As the vice president retires, he reflects on institutional changes.
If Tim Mulcahy seems noticeably relaxed these days, that's probably because he is. Like any soon-to-be retiree, Mulcahy, 61, is looking forward to a life of travel, photography and writing after he steps down as University of Minnesota's vice president of research in December.
But more important, Mulcahy walks away from the job confident the university has pumped a steady flow of jobs and innovation into Minnesota's economy. Once an intractable sinkhole for intellectual property, the university has emerged as a credible place to launch startups and develop new technologies.
"We've run a pretty good lead lap," said Mulcahy during an interview in his office Friday.
In fiscal 2012, the university launched a school-record 12 startups compared to just two in fiscal 2008. The companies include everything from a startup that uses carbon dioxide to extract geothermal energy to a firm that developed software to reduce traffic congestion. The university bested all but a half-dozen individual research universities across the country in startup creation last year, according to a recent survey by the Association of University Technology Managers (AUTM).
The university generated $10.1 million in licensing income in fiscal 2012, not a blockbuster amount but much better than the $7.9 million in fiscal 2008. Patent filings and invention disclosures are also up.
More important, the university has earned some respect from the larger business community.
"The University of Minnesota can be a real difficult place to penetrate," said Charlie Weaver, executive director of the Minnesota Business Partnership, a group of the state's most prominent CEOs. "It has got a ways to go, but it has gotten better."
While the university enjoys good relationships with larger corporations such as Medtronic and 3M, the school could do a better job reaching out to younger companies, Weaver said.
Such goodwill between business and higher education was largely absent when Mulcahy first joined the university in 2005. At first, Mulcahy was bit surprised about the degree of antipathy Minnesota political and business leaders held toward the university. After all, Mulcahy had been a top official with the University of Wisconsin-Madison, a school well respected for its ability to create startups and license technologies.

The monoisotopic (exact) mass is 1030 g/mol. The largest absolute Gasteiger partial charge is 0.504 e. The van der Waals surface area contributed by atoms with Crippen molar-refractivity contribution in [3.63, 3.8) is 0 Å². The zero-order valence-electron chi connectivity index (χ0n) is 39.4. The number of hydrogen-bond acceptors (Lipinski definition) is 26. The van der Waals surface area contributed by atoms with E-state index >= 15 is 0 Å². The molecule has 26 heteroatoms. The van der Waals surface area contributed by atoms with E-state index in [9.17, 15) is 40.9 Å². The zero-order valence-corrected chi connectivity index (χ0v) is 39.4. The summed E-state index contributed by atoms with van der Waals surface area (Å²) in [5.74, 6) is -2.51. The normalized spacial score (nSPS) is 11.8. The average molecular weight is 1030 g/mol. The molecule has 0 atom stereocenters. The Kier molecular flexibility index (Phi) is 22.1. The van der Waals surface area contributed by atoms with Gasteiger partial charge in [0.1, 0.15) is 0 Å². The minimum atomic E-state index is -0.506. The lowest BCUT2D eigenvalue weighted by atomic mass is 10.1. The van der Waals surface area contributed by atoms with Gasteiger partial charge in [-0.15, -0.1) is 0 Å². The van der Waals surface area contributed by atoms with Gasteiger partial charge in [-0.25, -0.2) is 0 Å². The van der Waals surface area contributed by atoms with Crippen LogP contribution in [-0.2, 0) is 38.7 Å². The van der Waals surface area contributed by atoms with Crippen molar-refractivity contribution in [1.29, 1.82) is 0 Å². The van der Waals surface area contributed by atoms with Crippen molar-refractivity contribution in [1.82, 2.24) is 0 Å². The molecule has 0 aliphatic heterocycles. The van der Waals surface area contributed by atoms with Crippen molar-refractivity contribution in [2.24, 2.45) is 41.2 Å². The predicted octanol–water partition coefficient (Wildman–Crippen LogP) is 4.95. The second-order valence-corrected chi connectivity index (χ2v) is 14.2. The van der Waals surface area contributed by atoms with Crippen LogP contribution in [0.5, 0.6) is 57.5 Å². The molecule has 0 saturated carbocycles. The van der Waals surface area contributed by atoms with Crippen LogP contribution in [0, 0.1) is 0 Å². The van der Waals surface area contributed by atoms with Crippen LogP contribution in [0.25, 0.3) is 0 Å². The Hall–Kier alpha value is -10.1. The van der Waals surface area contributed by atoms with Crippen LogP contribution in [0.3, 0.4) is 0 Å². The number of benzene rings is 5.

"I basked in the legacy of the University of Wisconsin," Mulcahy said. "I wasn't aware that the sun didn't shine as bright in Minnesota."
Mulcahy soon discovered two major problems with the University of Minnesota. The Office of Technology Commercialization (OTC), which oversees licensing and launching new companies, was staffed by academics with little or no experience in business. In addition, the school had a reputation of demanding steep prices from companies interested in its intellectual property.
In 2007, Mulcahy hired Jay Schrankler, a former Honeywell executive, to run OTC. Schrankler, in turn, recruited industry veterans to vet the school's IP portfolio and determine which, if any, of the university's inventions could be licensed to outside companies or spun out into startups.
"It was a bold step for someone like Tim to not hire another academic but have someone from industry," Schrankler said.
Mulcahy also made it easier for the school to collaborate with industry. In the past, the school's first instinct was to grab as much revenue as it could from a licensing deal, often to the detriment of the company. But in reality, the university only generated less than $1 million a year over the past 20 years from corporate-sponsored research, a number that didn't justify such hardball tactics, Mulcahy said.
In 2010, the university launched Minnesota Innovation Partnerships (MN-IP), a way to simplify how the school collaborates with industry. A company interested in funding university research pre-pays a fee of $15,000 or 10 percent of the research contract's value. In exchange, the school grants the company an exclusive license. If technology generates more than $20 million in annual revenue, the university receives a 1 percent royalty fee.
"I'm sure we left some money on the table," Mulcahy said. "But we put more value on the relationship [with the company] than the low probability of a royalty payment."
Under Mulcahy, the university created a CEO-in-Residence program, which seeks to recruit experienced entrepreneurs and business leaders to run a startup once it spins off from the school.
Over the years, the quality of startups originating from the university has gradually improved. ReconRobotics Inc. has landed major defense contracts and now employs 50 people. Miromatrix Medical Inc. recently attracted $5 million to $6 million from outside investors to develop technology to grow organs.
"You could throw a lot of stuff at the wall and see if it sticks," Mulcahy said. "But we want to pick the startups that will stick and then throw it at the wall."
Although the university has demonstrated solid progress, the school will win more credibility from potential investors if those startups get sold to another company or eventually file for a stock offering, said Joy Lindsay, president of StarTec Investments, a Bloomington-based angel investment firm.
"That has to be the target," Lindsay said. "To create value in a company and have some of the money from a sale or IPO find its way back to the university."
Thomas Lee • 612-673-4113